Though my father thought it vain and foolhardy, I persuaded my wife and my mother that I should try my fortune as an actor. When the players came to Stratford the year before the Armada I performed for them several parts, a few of which I myself had written. Leicester’s men needed players and we were agreed that I should join them in London. We knew it would be hard for Anne, caring for the children without me, but my parents stood ready to ease that burden.

My twenty-fourth year found me on the stage of the old Theatre in Shoreditch as the mighty Spanish navy sank to the bottom of the English Channel; as Ned Alleyn played the “Spanish Tragedy” and Kit Marlowe wrote his “Tamburlaine”. What a marvellous time to be in London!

In truth, at first I was more of a tinker than an actor: mending broken chairs, stitching a torn curtain, tending the horses…. But when I did well at small parts, they gave me larger. And when they found I could take an awkward or poorly-written line and make it more pleasing to the ear, they quickly gave me more of *that* employment.

At my leisure I read the English histories and Gascoigne and Chaucer; read again the great Latin poets. And laboured at mine own plays. Many an evening did I forgo the company of my fellows, removed to my chamber, alone with my books, my pen, my ink and paper….

<YHI:> You missed your wife and children.

<WmS:> Such freedom was inspiriting, but, yes, I missed them. I returned most every summer. Quickly the bonds grew strong again. And always the parting would bring fresh pain. There was no help for it.

It seemed that birthing the twins had made my wife barren. We’d have no more children.

My labour began to have its reward. Henslowe agreed to put on Harry the Sixth. And did follow soon Andronicus, Richard the Third, Kate, Petruchio. All the figures I’d dreamt into being, incarnate on the stage. But then disaster struck.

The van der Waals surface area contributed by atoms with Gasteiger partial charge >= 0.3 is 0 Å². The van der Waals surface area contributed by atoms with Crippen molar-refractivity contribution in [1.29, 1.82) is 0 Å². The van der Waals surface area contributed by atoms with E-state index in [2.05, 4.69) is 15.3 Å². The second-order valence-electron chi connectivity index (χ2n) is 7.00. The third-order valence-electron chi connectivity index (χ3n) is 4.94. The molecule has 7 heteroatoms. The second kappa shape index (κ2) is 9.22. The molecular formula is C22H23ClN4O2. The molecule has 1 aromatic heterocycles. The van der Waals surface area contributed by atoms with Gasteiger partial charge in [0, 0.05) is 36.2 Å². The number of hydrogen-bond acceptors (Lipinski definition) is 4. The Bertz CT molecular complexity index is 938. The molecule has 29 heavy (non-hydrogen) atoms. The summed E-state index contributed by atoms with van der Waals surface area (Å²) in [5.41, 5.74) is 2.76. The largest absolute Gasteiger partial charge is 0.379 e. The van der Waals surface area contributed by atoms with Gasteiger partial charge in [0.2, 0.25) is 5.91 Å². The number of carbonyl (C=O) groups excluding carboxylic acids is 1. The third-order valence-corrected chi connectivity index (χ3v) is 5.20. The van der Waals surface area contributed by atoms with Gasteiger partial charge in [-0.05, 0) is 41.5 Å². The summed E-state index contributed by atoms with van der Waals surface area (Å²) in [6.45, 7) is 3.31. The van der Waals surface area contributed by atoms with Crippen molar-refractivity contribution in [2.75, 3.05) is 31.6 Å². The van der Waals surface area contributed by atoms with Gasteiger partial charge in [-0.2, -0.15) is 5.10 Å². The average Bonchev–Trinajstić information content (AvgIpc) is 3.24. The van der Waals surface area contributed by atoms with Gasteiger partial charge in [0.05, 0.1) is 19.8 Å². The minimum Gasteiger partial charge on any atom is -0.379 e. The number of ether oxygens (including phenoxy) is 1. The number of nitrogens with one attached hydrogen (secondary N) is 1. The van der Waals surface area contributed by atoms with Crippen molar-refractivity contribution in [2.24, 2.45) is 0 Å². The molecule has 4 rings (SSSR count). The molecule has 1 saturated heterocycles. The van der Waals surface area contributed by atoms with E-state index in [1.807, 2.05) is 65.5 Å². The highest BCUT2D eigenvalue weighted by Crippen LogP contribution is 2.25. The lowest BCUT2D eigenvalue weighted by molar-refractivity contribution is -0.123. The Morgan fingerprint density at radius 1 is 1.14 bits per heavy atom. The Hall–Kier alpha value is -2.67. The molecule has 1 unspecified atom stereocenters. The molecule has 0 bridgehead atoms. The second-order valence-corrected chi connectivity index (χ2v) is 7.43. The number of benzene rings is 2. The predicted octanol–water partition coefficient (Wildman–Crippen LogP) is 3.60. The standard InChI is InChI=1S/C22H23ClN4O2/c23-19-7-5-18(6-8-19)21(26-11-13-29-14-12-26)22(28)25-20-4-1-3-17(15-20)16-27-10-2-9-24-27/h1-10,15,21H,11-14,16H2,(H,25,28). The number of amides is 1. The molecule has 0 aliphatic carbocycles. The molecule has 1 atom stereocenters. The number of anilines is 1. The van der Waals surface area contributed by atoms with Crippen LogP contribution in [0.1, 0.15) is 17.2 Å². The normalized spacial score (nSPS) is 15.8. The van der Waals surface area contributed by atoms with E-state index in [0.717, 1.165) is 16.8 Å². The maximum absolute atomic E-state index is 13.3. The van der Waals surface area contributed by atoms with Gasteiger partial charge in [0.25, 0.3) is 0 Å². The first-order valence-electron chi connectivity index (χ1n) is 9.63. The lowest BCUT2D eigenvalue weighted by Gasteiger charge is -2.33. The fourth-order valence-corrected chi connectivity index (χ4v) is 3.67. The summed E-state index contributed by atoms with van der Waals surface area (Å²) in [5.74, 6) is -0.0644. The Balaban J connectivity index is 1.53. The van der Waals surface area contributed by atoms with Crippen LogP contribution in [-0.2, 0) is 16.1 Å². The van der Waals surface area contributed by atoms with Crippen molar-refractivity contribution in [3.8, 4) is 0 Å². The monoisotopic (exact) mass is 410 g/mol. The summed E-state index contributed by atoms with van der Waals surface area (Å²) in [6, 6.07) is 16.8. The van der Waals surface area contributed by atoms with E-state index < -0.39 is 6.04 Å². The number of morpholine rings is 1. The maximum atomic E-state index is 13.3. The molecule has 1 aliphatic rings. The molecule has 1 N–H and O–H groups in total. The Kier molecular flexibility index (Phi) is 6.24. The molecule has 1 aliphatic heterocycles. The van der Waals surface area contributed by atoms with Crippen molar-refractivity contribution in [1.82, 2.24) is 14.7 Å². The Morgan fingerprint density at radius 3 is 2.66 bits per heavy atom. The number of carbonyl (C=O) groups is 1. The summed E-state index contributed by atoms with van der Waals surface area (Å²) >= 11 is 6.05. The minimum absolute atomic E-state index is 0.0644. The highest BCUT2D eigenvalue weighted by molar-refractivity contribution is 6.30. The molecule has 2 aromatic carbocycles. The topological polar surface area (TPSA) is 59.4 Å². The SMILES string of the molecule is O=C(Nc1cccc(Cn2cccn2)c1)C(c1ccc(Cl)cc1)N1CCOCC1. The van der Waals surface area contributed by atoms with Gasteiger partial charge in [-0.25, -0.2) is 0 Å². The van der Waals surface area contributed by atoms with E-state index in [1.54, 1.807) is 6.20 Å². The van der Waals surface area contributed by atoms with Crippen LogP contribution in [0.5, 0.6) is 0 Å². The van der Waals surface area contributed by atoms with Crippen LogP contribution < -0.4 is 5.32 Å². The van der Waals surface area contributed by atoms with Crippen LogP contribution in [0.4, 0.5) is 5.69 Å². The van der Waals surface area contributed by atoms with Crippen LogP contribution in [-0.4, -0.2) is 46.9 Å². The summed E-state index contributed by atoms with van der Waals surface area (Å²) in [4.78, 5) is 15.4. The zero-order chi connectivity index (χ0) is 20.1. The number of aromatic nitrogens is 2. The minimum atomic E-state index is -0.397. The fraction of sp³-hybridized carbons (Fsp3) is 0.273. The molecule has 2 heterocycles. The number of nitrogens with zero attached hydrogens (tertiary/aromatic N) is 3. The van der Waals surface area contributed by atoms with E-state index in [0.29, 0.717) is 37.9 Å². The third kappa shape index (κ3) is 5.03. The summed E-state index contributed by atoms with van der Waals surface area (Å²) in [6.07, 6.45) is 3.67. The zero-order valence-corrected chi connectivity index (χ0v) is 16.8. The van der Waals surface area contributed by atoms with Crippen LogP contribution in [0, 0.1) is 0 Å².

<YHI:> The plague.

<WmS:> Yes. 1592. Just as I was beginning to have this success, they closed the theatres. They were open for only three months in the two years which followed. Players died, writers starved –Greene who’d slandered me most egregiously but who, truth-be-told, had written some not-so-bad entertainments…. Marlowe, that star who shone so bright and briefly in our firmament, that immoderate, open-hearted man –in his art as in his life, –not soon we’ll see *his* like again–… All dead.

I might have followed them, or at least grown utterly impoverished, had I not attracted a most worthy and generous patron, the Lord Southampton. For him I wrote a number of sonnets and to him I dedicated my “Venus and Adonis”, my “Rape of Lucrece”.

<YHI:> Yes, I’ve read them. Quite admirable. The sonnets you speak of…. Were they the ones Thorp printed these five years past?

<WmS:> I had no desire to see them brought to the general view. They were private poems. The Lady Southampton gave them to her husband. ‘Twas he who saw fit to print them. I suspect a number are not being read in the liberal spirit of their writing.

<YHI:> A frowning upon the mistress, you mean.

<WmS:> Yea. I had several., but was nothing prodigal in that regard. I always sent the greater part of what I earned back to my family. And, in truth, at that time I had nothing to give a mistress but a few sweet phrases….

<YHI:> And this particular dark mistress of whom you wrote?

<WmS:> I ask that you not spread this –for I do believe she’s still alive…. She was Aemilia Lanyer, daughter of an Italian musician in the Queen’s court. Quite above her sex in wit and discourse, quite musical….

<YHI:> So the sonnets were addressed to Southampton.

<WmS:> Yes, a fairer young lord you’ve never seen…. My love for him was genuine but also swelled by desperation. I could be jealous, scolding, bold, conspiratorial –but never indifferent….

After the plague had passed we bound together a new company, of which I was a full adventurer, under the protection of Lord Chamberlain Hunsdon.